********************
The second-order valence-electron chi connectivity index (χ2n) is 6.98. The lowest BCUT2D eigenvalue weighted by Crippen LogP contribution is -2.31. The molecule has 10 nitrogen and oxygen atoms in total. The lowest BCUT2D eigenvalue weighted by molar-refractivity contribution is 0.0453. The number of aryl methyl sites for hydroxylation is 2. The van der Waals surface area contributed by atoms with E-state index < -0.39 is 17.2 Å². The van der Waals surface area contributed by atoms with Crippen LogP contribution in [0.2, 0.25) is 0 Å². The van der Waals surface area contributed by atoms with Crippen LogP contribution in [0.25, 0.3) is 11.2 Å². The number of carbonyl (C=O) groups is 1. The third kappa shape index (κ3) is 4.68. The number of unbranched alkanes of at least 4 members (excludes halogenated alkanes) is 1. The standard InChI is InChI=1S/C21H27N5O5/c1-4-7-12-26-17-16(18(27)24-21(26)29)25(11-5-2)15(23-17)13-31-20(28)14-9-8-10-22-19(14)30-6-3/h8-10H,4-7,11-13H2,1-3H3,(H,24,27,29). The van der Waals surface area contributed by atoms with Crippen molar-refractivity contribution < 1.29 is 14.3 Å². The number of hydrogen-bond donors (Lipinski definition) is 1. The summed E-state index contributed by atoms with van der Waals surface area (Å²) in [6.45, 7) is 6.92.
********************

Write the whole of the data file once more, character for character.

The second-order valence-electron chi connectivity index (χ2n) is 6.98. The lowest BCUT2D eigenvalue weighted by Crippen LogP contribution is -2.31. The molecule has 10 nitrogen and oxygen atoms in total. The lowest BCUT2D eigenvalue weighted by molar-refractivity contribution is 0.0453. The number of aryl methyl sites for hydroxylation is 2. The van der Waals surface area contributed by atoms with E-state index < -0.39 is 17.2 Å². The van der Waals surface area contributed by atoms with Crippen LogP contribution in [0.2, 0.25) is 0 Å². The van der Waals surface area contributed by atoms with Crippen LogP contribution in [0.25, 0.3) is 11.2 Å². The number of carbonyl (C=O) groups is 1. The third kappa shape index (κ3) is 4.68. The number of unbranched alkanes of at least 4 members (excludes halogenated alkanes) is 1. The standard InChI is InChI=1S/C21H27N5O5/c1-4-7-12-26-17-16(18(27)24-21(26)29)25(11-5-2)15(23-17)13-31-20(28)14-9-8-10-22-19(14)30-6-3/h8-10H,4-7,11-13H2,1-3H3,(H,24,27,29). The van der Waals surface area contributed by atoms with Crippen molar-refractivity contribution < 1.29 is 14.3 Å². The number of hydrogen-bond donors (Lipinski definition) is 1. The summed E-state index contributed by atoms with van der Waals surface area (Å²) in [6.45, 7) is 6.92.